I think through this music Prokofiev was trying honestly to see what his relation to the past was. In his Autobiography he writes:
The best place to see Prokofiev's success at this is in the second theme of the first movement. At first we think we are hearing a perfectly elegant eighteenth century theme--something, say, that had it been written in l780 might have gone like this:
[EG piano example]
But Prokofiev begins this way, with wide two octave leaps:
[EG piano example]
--and the more we listen, the stranger it gets. While maintaining a very dignified, restrained rhythm, the melody jumps around in a way that can hardly be called orderly. It seems never to be where we expect it. Following those wide leaps, the melody loses its equilibrium--it shifts suddenly into a different key, and just keeps slipping downward. Then, with an assertive reprimand that seems to push the melody back up where it belongs, the horns come to the rescue. Meantime, a solo bassoon has quietly gone on its way, chortling out a mechanical accompaniment to the whole proceedings. Listen:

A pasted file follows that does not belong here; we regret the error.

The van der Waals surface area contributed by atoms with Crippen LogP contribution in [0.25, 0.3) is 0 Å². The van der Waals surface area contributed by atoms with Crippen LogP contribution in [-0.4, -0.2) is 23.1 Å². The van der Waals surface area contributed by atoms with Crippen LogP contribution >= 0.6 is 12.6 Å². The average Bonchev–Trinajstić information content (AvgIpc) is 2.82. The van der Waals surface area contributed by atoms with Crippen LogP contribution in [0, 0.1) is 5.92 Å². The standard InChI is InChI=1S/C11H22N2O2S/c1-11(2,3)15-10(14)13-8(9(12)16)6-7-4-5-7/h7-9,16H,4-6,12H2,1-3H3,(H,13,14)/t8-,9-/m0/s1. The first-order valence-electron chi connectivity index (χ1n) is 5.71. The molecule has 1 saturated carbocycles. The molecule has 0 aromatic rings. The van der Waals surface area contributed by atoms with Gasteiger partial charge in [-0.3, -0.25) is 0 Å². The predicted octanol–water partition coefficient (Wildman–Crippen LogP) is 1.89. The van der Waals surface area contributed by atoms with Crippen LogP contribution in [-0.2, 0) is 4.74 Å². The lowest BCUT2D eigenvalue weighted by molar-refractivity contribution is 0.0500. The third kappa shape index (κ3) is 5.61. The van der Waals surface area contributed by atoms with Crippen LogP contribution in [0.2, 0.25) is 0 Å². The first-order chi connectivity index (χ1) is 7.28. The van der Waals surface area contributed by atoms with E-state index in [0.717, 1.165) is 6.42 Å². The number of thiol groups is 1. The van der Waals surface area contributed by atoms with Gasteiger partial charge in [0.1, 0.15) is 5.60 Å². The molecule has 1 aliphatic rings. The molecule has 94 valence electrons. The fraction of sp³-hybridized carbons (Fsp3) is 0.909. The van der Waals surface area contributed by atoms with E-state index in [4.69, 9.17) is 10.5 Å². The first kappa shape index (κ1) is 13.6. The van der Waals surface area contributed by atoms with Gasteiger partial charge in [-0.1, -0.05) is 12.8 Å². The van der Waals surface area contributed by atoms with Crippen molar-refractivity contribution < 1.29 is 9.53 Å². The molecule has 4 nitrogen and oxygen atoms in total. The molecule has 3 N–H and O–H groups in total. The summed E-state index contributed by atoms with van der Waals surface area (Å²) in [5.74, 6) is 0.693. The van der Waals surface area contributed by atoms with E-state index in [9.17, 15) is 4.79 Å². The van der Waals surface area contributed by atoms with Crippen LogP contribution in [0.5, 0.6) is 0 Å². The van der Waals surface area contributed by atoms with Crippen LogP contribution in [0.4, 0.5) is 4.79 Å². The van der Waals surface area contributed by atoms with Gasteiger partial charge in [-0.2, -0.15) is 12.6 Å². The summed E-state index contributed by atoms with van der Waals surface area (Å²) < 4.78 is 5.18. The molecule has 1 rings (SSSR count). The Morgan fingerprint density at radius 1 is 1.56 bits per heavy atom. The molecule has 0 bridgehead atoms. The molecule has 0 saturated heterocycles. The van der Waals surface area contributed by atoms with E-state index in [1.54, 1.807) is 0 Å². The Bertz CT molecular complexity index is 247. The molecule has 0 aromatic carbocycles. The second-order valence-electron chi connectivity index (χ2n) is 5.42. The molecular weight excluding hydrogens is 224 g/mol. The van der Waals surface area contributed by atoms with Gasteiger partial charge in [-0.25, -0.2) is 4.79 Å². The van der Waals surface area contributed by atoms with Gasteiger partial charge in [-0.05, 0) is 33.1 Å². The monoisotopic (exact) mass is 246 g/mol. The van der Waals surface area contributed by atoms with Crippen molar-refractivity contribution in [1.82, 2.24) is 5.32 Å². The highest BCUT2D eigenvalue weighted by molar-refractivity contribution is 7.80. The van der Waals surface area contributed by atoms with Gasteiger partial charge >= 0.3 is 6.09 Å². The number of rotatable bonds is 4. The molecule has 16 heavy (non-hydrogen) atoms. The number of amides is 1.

[Ex 4: three measures before rehearsal letter D to rehearsal letter G]
This is power and grace, but what a different arrangement than in Haydn! It is a little like how Charlie Chaplin is: with such sincerity he tries to be graceful, only to wind up being awkward. Yet within that very awkwardness and buffoonery there is lyricism. In fact, the best way to describe this music is to use the very adjectives one of Prokofiev's biographers uses about him: prankish and tender.
Once again, here is Prokofiev at his comic best:
[Ex 4, repeated: three measures before rehearsal letter D to rehearsal letter G]
Those trills at the very end are such an exemplification of the oneness of power and grace, I think we should hear them again:
[Ex 5: Rehearsal letter F to rehearsal letter G]
One definition of grace which Mr. Siegel has given is "economy with
the presence of all necessary richness." Isn't that what a trill is by
its very nature? Yet here the trill is reiterated three times. It holds
to its C# with quiet assurance even as underneath the harmonies shift.
The result is a subtle tenaciousness that is on the side of power. To me,
this is one of the most exquisite moments in the entire symphony.